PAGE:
By Ewan Roberts
After initially making a confident and promising start to the season, Fernando Torres is just starting to show signs of the frustration and petulance that was so prevalent during previous periods of impotence in front of goal.
Like a tightrope walker tentatively traversing a highwire, the Spaniard is ever-so-slightly beginning to wobble, and the speed with which he catches his balance could define both his and Chelsea's seasons.
For any other striker in world football, three games without a goal would hardly constitute a barren run, let alone warrant further examination. But not Torres. A curious beast, the Torres of today is as capable of the sublime as he is the ridiculous, known as much for the chances that he misses as the goals that he scores (a Google search returns more results for 'Torres miss' than 'Torres goal').
Now the striker, who fluctuates so frequently from icon to laughing stock, faces yet another stumbling block on his quest to dispel the demons that have haunted his recent past. Having gone 357 minutes (nearly six hours) without scoring for club or country, the £50 million signing must ensure that he responds positively to this latest setback.
SEVEN TO START
Torres' Player Ratings this season
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|Sep 15||v QPR|
Since the curtain raised on the new season, Torres has shown the full spectrum of his ability; the good, the bad, and the downright ugly - from the one-touch edge-of-the-box interplay and subsequent net-busting drive past Newcastle goalkeeper Tim Krul to his comically heavy first touch when through on goal against Saudi Arabia.
The man worth Andy Carroll-plus-£15 million has evidently improved this season. In his last campaign, Torres scored just six league goals (as many as team-mate and central defender John Terry) from 32 appearances, with a nine per cent conversion rate. This year, he boasts an increase to 22%.
Yet there are traces of the tells that manager Roberto Di Matteo highlighted last season as examples of him over-thinking in front of goal, trying to do too much, of abandoning simplicity. Certainly the Spaniard has been culpable of unnecessarily complicating his play and dawdling, panicking even, on the ball. No Chelsea player has lost possession or been dispossessed more often than Torres.
Di Matteo labelled Torres "psychologically damaged" at the height of his ineffectiveness and a fruitful Euro 2012, where he finished with the Golden Boot, does not appear to have fully repaired his fragile poise. One imagines that, as Torres bears down on goal, his cerebral cogs whirling into overdrive, the pressure and expectation pulses through his arteries, the posts before him begin to narrow and the keeper between them becomes a gargantuan obstacle.
Every missed chance (re)plants seeds of doubt, reviving memories of "that miss" against Manchester United.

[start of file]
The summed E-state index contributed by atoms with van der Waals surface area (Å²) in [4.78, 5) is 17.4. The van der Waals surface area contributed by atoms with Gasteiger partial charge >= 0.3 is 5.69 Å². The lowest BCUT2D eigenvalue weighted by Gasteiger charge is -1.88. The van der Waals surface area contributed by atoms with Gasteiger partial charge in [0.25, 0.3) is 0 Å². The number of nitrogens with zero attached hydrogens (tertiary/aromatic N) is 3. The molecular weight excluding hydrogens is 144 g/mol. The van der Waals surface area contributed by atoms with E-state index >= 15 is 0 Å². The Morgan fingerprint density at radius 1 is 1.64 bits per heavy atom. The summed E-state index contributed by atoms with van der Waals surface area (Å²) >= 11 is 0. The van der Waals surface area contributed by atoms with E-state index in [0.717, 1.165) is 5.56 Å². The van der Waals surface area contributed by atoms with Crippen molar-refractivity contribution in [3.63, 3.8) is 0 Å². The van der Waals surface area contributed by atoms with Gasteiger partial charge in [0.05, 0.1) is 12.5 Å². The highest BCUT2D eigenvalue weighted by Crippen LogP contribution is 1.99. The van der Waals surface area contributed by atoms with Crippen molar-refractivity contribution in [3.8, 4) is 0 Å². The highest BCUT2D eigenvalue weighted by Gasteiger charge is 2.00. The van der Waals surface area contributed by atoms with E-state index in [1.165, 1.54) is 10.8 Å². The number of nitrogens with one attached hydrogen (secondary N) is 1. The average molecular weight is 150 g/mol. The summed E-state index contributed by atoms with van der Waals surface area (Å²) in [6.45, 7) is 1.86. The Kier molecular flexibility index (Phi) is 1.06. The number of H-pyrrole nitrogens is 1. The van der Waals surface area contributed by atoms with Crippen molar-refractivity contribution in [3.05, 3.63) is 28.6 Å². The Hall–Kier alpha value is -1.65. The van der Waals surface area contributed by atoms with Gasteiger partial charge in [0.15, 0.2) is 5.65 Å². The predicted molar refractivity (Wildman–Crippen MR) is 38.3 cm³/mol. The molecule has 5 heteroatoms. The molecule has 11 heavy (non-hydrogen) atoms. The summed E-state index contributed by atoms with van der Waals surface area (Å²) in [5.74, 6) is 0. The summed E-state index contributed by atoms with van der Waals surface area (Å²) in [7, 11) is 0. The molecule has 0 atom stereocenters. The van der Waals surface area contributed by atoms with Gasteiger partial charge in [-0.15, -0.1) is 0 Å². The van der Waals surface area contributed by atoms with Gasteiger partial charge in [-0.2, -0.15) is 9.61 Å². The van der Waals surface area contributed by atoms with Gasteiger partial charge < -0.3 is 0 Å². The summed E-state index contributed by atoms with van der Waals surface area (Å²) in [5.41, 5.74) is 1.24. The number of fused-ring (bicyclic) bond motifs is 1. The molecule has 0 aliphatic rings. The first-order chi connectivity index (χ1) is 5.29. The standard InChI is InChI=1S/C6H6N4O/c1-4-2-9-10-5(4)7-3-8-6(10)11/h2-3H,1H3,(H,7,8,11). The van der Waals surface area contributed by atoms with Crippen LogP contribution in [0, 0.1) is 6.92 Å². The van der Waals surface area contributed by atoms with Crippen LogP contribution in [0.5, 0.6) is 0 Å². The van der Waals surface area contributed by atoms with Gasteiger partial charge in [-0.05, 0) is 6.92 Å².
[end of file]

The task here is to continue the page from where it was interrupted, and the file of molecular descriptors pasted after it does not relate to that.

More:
Fans, perhaps Torres too, are waiting for the next blunder, rather than expecting brilliance. And while El Nino is battling his anxieties and scrapping just to retain and renew his depleting confidence levels, the unbridled and lethal arrogance that enveloped him in years gone by, unnerving even the league's best defenders, may have evaporated forever.
|12/1||Fernando Torres is 12/1 with PaddyPower to score a hat-trick in Chelsea v Stoke City
In previous seasons, the former Liverpool man might have attributed his lack of confidence and goals to the large and all-consuming shadow of Didier Drogba. The Ivorian was Chelsea's totemic talisman, a domineering presence on the field and off it. Every error that Torres made fuelled Drogba's case to replace him, every missed opportunity was followed by a worried glance in the direction of the imperious Ivorian.
It was Drogba who scored both the Blues' late equaliser in Munich and the decisive penalty. It was Drogba who stole the headlines. It was Drogba who won the Champions League.
Torres is a well-decorated footballer, triumphing in the World Cup, European Championship and Champions League, but perhaps there's a nagging doubt that those victories came in spite of him, rather than because of him. Goalless in South Africa, rejected in favour of a false No.9 in Poland and Ukraine and outshone by Drogba in Munich.
But now Chelsea have put all their eggs in one baby-faced basket and, while Torres may feel unburdened by the lack of competition, the onus is on him to deliver now more than ever. He is Chelsea's man main at last - their only man. The pressure and responsibility to produce when it really matters has been doubled, with no one to share the weight of goals. Will he buckle or flourish?
There is a certain irony and added connotation to the familiar chant that has become so synonymous with the Spaniard, based as it is on 'When Johnny Comes Marching Home', an American Civil War song expressing a longing for the return of a loved one. Everyone is waiting, praying, for the brilliant Torres of old to return fully and unequivocally.
But perhaps that Torres will never come marching home, perhaps we, like the player himself, must accept this new, more unpredictable and delicate replica. Chelsea's upcoming fixtures will reveal a lot about the forward's current state of mind and whether he can navigate the highwire of goalless self-doubt. Assuming we even want him to; sometimes it's just more fun to watch someone fall.
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